Tom Cruise returns to theaters in 2017 with The Mummy, a big screen reboot of the Universal monster movie franchise that is meant to properly kickoff Universal’s (rebooted) shared monster cinematic universe. Star Trek (2009) and Star Trek Into Darkness co-writer/producer Alex Kurtzman is directing the supernatural horror action/adventure, based on a screenplay credited to Jon Spaihts (co-writer of Doctor Strange and the upcoming sci-fi film Passengers).
The Mummy opens in theaters in June next year, so it stands to reason that Universal would use the December blockbuster release slate (see Rogue One: A Star Wars Story, Passengers, and so forth) to launch the first trailer and get the film’s marketing properly started. That will indeed be the case, as the first trailer for Kurtzman’s The Mummy is scheduled to arrive online this Sunday – December 4th – before it starts screening in theaters. Until then however, you can check out a teaser for The Mummy trailer that Universal has unleashed (see the video featured above).
Cruise’s costars in The Mummy include Annabelle Wallis (Peaky Blinders), Jake Johnson (Jurassic World), Courtney B. Vance (American Crime Story: The People v. OJ Simpson) and Sofia Boutella – of Kingsman: The Secret Service and Star Trek Beyond fame – as the film’s namesake: an “ancient princess whose destiny was unjustly taken from her [who] is awakened in our current day,” as the film’s official synopsis puts it. The trailer teaser offers a glimpse at what happens when Boutella’s antagonist awakens in the present day – in the process, bringing “malevolence grown over millennia and terrors that defy human comprehension.”
And on that note – check out the first poster that Universal has released for The Mummy, below:
The teaser for The Mummy trailer provides a brief glimpse at some of its namesake’s supernatural abilities (which, apparently, include being able to change her eyes), as well as another key player in Universal’s rebooted monster-verse: Russell Crowe as Dr. Henry Jekyll. It’s not altogether clear yet how substantial a role Crowe’s Dr. Jekyll plays in Kurtzman’s film; that is, whether he is essential to the narrative in The Mummy or if he makes a glorified cameo here, as part of the film’s universe-building efforts. The full-length trailer for The Mummy may (and, hopefully, will) shed a bit more light on that matter.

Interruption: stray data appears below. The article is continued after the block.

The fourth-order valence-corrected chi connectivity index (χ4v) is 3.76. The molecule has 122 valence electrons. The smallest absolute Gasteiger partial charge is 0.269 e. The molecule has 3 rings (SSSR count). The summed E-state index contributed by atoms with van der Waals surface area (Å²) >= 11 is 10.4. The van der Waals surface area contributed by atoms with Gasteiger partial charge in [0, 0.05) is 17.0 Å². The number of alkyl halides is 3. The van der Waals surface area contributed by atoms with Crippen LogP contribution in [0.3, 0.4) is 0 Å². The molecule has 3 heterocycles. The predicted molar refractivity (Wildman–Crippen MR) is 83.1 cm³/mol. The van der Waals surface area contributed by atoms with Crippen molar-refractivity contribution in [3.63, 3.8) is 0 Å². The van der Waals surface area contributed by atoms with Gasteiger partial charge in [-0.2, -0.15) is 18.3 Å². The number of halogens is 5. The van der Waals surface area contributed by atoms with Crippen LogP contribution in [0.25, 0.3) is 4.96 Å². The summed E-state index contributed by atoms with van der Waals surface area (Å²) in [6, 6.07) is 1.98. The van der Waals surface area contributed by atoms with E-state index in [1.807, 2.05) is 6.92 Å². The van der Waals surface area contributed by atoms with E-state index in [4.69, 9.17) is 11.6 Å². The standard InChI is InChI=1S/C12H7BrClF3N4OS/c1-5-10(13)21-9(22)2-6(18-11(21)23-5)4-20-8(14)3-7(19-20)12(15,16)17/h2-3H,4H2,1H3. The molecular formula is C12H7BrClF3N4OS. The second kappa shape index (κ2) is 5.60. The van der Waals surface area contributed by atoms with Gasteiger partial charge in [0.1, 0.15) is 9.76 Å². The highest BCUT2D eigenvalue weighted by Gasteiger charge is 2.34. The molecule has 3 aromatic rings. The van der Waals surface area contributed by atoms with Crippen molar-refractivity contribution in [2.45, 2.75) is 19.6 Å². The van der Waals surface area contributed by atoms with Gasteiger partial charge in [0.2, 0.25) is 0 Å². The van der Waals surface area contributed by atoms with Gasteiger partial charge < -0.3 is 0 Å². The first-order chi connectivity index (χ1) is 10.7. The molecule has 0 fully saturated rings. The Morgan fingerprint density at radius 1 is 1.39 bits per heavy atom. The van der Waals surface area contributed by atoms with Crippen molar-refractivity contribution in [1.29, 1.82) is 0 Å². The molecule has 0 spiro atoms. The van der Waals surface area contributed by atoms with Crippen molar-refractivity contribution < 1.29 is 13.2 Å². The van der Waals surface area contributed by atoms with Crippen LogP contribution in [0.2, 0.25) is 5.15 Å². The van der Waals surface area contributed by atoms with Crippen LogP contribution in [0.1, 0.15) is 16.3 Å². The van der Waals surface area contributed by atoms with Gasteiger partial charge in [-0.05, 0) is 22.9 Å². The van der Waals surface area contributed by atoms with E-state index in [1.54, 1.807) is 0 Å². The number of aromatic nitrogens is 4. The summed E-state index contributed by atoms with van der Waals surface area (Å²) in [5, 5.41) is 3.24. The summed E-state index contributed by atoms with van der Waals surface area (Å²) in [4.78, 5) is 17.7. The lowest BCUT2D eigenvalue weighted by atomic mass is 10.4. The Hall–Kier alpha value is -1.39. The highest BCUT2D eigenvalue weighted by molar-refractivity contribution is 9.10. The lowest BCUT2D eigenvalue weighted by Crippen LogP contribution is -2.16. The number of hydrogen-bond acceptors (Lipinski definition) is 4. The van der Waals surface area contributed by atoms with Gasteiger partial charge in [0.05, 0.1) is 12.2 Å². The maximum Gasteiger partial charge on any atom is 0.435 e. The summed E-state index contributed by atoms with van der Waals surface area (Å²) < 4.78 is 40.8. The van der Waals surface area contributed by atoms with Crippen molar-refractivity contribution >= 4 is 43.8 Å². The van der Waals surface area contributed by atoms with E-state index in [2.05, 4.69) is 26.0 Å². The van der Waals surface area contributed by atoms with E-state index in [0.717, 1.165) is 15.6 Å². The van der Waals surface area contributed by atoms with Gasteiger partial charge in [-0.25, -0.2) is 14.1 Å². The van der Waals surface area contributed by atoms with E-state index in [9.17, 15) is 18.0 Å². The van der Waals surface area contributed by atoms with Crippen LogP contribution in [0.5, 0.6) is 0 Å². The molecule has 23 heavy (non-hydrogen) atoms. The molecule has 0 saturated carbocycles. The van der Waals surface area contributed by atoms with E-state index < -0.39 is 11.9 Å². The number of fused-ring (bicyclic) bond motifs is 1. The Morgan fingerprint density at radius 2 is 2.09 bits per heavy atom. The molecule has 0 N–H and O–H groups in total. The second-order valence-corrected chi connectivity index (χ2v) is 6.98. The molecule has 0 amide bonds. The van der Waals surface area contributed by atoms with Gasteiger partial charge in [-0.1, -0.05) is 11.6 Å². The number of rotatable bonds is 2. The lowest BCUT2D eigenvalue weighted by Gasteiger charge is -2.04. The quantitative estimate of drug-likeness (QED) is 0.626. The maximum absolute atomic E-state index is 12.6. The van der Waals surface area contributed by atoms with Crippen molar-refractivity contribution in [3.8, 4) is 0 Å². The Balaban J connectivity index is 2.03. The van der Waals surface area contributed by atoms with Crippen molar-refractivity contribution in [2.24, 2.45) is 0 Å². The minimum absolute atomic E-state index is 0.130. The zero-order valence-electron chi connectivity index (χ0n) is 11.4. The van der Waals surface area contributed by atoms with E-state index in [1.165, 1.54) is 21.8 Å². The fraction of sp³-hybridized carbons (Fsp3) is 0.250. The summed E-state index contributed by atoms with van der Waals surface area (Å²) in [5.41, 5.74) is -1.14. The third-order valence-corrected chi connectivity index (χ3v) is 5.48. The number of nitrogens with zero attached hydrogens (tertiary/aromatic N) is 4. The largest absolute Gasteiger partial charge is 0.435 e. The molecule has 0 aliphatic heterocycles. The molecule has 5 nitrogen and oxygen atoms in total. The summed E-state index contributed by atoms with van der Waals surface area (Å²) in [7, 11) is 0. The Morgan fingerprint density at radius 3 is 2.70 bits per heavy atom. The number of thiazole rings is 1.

If the trailer teaser is any indication, the full-length trailer should only further support what multiple people associated with The Mummy have said in the past: that this reboot aims to be a scary action/adventure, more so than the 1999 reboot of the property (starring Brendan Frasier) was and closer in tone to the original 1932 Mummy film (starring Boris Karloff). Boutella’s Mummy herself is expected to be something of a tragic figure; a dark superhero, so to speak, in the vein of Luke Evans’ Dracula from 2014’s Dracula Untold (a film that may or may not wind up being included in the new monster-verse, as originally planned).